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View Full Version : Re: Hourly rate for computer repair?


Bob
July 2nd 03, 02:50 AM
"George" > wrote in message news:Lg0La.19264
> I think it is because unless you understand how they work most people
think
> repairing them consists of clicking somewhere. And since anyone can click
> it has no or little value.

It's not that you click, it's knowing where to click?

Bob

Colt
July 2nd 03, 01:46 PM
Old_Timer wrote:
>
> On Sun, 29 Jun 2003 08:54:07 -0400, Pat Meadows >
> wrote:
>
> >On Sun, 29 Jun 2003 08:35:36 -0400, Me >
> >wrote:
> >
> >
> >>This depends on several factors. What kind of computer? Is it business
> >>or commercial? What time of day? Weekends and nights are more expensive
> >>than standard business hours. I have paid $200 an hour for repairs on a
> >>Sun Enterprise server, plus travel time, plus parts. Every once in a
> >>while, I do work for a private office and I bill them $50 an hour to
> >>work on their Mac. Frankly, paying more than $100 to repair a PC for
> >>personal use is probably a bad investment. Just do regular backups and
> >>replace the computer if it fails.
> >
> >I'd add to that: And learn how to use your next computer -
> >using a firewall program, an anti-virus programs, getting
> >the critical Windows updates, doing the occasional scandisk
> >and defrag, making regular backups, etc.
> >
> >Some people will go out and buy a new PC and promptly make
> >the same mistakes on the new one....so they're no better off
> >than with the old computer, and even if they're only $500
> >poorer, it's a shame to waste the $500. For some people,
> >that's a substantial sum of money: it would be for us.
> >
> >Pat
>
> In a conversation with a friend who owns a computer shop we discussed
> the charge for PC repair. I mentioned to him that sometimes I run
> into difficult to resolve problems that take me far longer to resolve
> that I thought it would. I asked him if this happened to him in his
> store and wouldn't that make the repair bill more than the worth of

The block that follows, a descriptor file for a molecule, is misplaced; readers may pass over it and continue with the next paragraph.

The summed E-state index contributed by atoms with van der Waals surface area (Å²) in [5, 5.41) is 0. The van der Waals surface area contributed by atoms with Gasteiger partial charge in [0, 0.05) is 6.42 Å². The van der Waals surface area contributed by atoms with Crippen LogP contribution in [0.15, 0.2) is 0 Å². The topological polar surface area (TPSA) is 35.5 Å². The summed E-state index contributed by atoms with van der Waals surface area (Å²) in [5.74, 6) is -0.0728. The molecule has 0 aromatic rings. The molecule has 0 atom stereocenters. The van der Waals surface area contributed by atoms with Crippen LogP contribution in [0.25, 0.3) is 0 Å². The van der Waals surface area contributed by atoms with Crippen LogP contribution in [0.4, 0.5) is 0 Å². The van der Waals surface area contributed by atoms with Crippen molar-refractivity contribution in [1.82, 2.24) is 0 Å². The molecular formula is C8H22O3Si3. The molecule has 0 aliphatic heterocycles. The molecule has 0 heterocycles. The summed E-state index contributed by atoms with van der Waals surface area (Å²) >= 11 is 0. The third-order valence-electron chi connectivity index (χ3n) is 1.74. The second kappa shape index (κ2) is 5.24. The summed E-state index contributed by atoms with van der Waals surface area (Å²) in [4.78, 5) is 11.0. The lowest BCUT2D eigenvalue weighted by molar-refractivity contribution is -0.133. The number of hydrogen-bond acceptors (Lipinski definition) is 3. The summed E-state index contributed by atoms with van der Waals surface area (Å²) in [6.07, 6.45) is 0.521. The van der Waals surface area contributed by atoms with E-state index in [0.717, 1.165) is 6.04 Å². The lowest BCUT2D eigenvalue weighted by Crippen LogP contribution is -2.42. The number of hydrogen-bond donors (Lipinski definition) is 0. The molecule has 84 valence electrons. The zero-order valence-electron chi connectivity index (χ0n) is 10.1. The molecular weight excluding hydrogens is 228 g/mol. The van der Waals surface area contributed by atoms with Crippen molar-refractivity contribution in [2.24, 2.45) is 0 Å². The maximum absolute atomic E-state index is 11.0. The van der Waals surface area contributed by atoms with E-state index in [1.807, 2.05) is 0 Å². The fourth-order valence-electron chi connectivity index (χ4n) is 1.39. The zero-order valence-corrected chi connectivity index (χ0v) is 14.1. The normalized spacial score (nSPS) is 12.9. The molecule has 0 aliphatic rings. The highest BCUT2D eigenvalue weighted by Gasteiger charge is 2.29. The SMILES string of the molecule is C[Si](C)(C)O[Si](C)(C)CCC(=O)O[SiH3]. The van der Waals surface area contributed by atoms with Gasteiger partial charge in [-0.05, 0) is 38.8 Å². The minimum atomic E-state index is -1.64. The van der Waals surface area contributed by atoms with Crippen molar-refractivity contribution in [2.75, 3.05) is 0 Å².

> the computer. (I think his posted repair charge is $50 per hour)
>
> He replied that indeed this does happen to him at times. He said that
> on the invoice he will list and charge for less time than it actually
> took all in the interests of maintaining good will and a good rep.
> Much of his business comes as a result of "word of mouth".
> He says that it would be counter productive for him to try to charge a
> customer $400 to repair a computer that is only worth $200.
> I have little doubt that he will try to convince the customer to
> either upgrade or buy a new computer from him.
> He also mentioned that sometimes he will simply inform the customer
> that his computer is beyond economical repair.
>
> Old_Timer


This happens once or twice a week in my husband's business, too. He
will just charge 100 bucks or so even if he has spent several hours
working on the computer (sometimes he brings the computers home and
spends all weekend, on and off, working on them).

On the other hand, if it's a newer computer that's just been totally
screwed up by viruses, he will generally charge his full hourly price to
fix it and will make sure the computer has a good anti-virus program and
that the owner has written instructions re: how to update the program
regularly (and why it's important to do so). He routinely adds
anti-virus, anti-spyware, anti-popup, and firewall software to the
computers of customers who need them.

Sometimes he has to charge $200 to fix a $400 computer, but you have to